“WHOA, WHOA, WHOA!” The genie screamed at me, crossing his hands wildly in front of him in the internationally-recognised gesture for Slow the fuck down, mate. “You can’t open your mouth and just wish for stuff. There are procedures to follow, processes to stick to. Forms to fill out. First you need to submit a formal request of your intent to make a wish. Then the wish-granting council will assess your request, perhaps make some changes to the parameters and get back to you. If all goes to plan you can have your wish granted on the agreed date.”
Right. Well, my initial worries about the genie’s bureaucracy were well-founded. But what could I do? I couldn’t get a wish granted without the genies, so I guess I had to play by their rules. I told the genie I understood, and inquired as to how long I should expect to wait, before going on my merry way.
Several servings of goulash later, I found myself one more dealing with the genie.
“Do you have an answer for me?” I asked.
“I do, sir, and it’s great news. Your wish application for world peace has been granted. There have been some changes, though. Firstly, the wish as you wrote it will involve considerable disruption to people’s day, so we’re going to have to scale back the scope of the wish to a static wish.”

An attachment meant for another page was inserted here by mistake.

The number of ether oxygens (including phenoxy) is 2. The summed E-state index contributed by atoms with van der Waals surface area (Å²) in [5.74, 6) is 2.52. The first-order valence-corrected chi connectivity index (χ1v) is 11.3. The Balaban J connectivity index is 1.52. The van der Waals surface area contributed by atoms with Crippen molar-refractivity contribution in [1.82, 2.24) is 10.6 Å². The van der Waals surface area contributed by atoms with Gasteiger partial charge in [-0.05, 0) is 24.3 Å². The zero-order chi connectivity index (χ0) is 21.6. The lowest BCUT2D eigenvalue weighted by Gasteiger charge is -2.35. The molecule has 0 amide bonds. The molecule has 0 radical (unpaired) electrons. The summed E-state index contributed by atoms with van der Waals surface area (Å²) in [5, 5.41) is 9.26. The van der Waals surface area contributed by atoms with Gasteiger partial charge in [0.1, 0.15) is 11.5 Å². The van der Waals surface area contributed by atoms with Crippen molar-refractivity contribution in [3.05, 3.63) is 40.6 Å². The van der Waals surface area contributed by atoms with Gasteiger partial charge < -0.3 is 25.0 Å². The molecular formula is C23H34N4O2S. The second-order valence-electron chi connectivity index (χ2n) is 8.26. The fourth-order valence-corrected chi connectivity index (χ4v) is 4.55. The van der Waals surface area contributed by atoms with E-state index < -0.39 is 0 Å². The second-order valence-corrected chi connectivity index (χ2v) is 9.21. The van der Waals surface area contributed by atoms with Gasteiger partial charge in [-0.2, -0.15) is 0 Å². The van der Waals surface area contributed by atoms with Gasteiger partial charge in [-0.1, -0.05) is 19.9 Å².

“Okay”, I said, “what’s a static wish?”
“A static wish is one which is confined to a single specific location,” said the genie. “What that means is that we can guarantee peace only in Sloane Square between 12pm and 4pm on the 18th. So outside of there we can’t guarantee that there won’t be violence or trouble.”
“That’s it? Are you kidding me? That’s not going to solve anything or fix anything! That’s just as good as not wishing for world peace at all.” I was incensed. What was the point of this so-called right to wish if the wishes I made were rendered completely toothless?
“Look, mate,” said the genie, “You’re the one who wanted world peace, not me. And I’m telling you that world peace will cause people to get in to work late. And we can’t be having that. It’s just too disruptive. If you don’t like, don’t wish for stuff.”
Okay then, I thought, I’ll just have to swallow this pill. My plans had been foiled a bit – it wasn’t quite what I was hoping for, but it was something at least. But, maybe I could do something more if I had some power to change things. If I had the power to actually make a difference, I might not need wishes to help make the world become a better place.